In the book's cover photo, Pope John Paul lingers meditatively in
the doorway of a 1780s-era slave house on the historic island of
Goree, off the coast of Senegala, transit point for at least
60,000 of the estimated 12 million Africans taken as slaves.
On that 1992 visit to the West African republic of Senegal, the
Pope praised the area's strong Catholic history. The Pope also
spoke of conflicting emotions at visiting what he called "this
African shrine of black sorrow."
It is "the emotion that one naturally experiences in a place like
this, so profoundly marked by the inconsistencies of the human
heart, the scene of an eternal struggle between light and
darkness, between good and evil, between grace and sin," the Pope
"Goree, the symbol of the coming of the Gospel of freedom, is
also, unfortunately, the symbol of the appalling madness of those
who reduced into slavery the* brothers and sisters to whom the
Gospel of freedom was destined."
The Pope added, "In all truth and humility, this sin of man
against man, this sin of man against God, must be confessed. How
far the human family still has to go until its members learn to
look at and respect one another as God's image, in order to love
one another as sons and daughters of their common heavenly
Father Panzer hopes readers will look with pride on the Church
when they learn of all the popes' unwavering denunciation of
"They were incredibly noble men," he said of these leaders of the
last 500 years. "Even though some of them may not have been
personally upstanding, in terms of leading the Church, [they] were
very strong. It shows that the Holy Spirit was guiding the Church
throughout this period. Even though it was dealing with sinful
people, at times even popes, the Holy Spirit was guiding it. The
teachings were correct."
Bartos writes from Pittsburgh, Pa.
Speaking Out Against Slavery: The Pope
NOT LONG AGO, we learned from our brother Ferdinand, bishop at
Rubicon and representative of the faithful who are residents of
the Canary Islands . . . the following facts: In said islands . .
and other nearby islands, the inhabitants, imitating the natural
law alone and not having known previously any sect of apostates or
heretics, have a short time since been led into the orthodox
Catholic faith with the aid of God's mercy.
Nevertheless, with the passage of time it has happened that in
some of the said islands, because of a lack of suitable governors
and defenders to direct those who live there to a proper
observance of the faith in things spiritual and temporal and to
protect valiantly their property and goods, some Christians (we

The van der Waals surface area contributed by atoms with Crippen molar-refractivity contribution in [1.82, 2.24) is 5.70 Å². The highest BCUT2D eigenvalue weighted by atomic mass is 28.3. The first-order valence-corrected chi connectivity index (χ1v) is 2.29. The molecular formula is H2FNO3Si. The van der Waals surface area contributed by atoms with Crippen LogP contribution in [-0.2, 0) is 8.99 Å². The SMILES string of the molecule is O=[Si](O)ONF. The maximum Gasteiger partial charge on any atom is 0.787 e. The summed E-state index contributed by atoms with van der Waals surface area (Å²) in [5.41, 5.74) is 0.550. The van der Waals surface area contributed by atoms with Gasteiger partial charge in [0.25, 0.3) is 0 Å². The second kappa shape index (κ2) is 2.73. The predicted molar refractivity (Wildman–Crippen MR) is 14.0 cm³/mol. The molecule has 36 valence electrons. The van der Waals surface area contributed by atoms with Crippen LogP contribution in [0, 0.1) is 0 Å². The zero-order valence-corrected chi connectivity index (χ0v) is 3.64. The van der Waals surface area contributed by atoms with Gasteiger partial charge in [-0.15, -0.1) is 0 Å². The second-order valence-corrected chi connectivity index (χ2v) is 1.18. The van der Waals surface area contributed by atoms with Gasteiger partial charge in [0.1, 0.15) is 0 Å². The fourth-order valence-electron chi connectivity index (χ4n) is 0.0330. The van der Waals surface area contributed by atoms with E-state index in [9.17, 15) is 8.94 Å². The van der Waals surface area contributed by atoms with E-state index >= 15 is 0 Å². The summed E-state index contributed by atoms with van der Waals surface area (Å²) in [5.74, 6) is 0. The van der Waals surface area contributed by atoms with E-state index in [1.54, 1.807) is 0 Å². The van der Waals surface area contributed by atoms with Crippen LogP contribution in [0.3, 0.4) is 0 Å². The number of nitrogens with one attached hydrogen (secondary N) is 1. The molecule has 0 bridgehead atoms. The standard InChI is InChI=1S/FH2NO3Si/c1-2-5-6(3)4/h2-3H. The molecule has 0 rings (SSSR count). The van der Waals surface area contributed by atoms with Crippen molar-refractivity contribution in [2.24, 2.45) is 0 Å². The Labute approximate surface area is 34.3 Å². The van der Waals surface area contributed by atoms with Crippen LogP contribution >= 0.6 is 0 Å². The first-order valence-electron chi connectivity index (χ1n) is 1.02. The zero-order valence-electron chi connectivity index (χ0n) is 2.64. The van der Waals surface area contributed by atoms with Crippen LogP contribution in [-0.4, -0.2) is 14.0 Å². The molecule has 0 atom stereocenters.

speak of this with sorrow), with fictitious reasoning and seizing
an opportunity have approached said islands by ship and with armed
forces, taken captive and even carried off to lands overseas very
many persons of both sexes, taking advantage of their simplicity.
Some of these people were already baptized; others were even at
times tricked and deceived by the hope and promise of baptism,
having been made a promise of safety which was not kept They have
deprived the natives of their property or turned it to their own
use, and have subjected some of the inhabitants of said islands to
perpetual slavery sold them to other persons and committed other
various illicit and evil deeds against them.
Therefore, we, to whom it pertains . . .to rebuke each sinner
about his sin . . and desiring-as is expected from the pastoral
office we hold-as far as is possible, to provide salutarily, with
a holy and fatherly concern, for the sufferings of the
inhabitants, beseech in the Lord end exhort ... temporal princes,
lords, captains, armed men, barons, soldiers, nobles, communities
and all others of every kind among the Christian faithful of
whatever state, grade or condition that they themselves desist
from the aforementioned deeds, cause those subject to them to
desist from them, and restrain them rigorously.
And no less do we order and command all and each of the faithful
that, within the space of 15 days of the publication of these
letters in the place where they live, that they restore to their
earlier liberty all and each person of either sex who were once
residents of said Canary Islands and made captives since the time
of their capture and who have been made subject to slavery.
These people are to be totally and perpetually free and are to be
let go without the exaction or reception of any money If this is
not done, when the 15 days have passed, they incur the sentence of
excommunication , from which they cannot be absolved,
except at the point of death, even by the Holy See or by any
bishop or by the aforementioned Ferdinand unless they have first
given freedom to these captive persons and restored their goods
We will that like sentence of excommunication be incurred by one
and all who attempt to capture or sell or subject to slavery
baptized residents of the Canary Islands or those who are freely
seeking baptism, from which excommunication they cannot be
absolved except as was stated above- From ("Not Long
Ago"), by Pope Eugene IV, January 1435
This article was taken from the January 12, 1997 issue of Our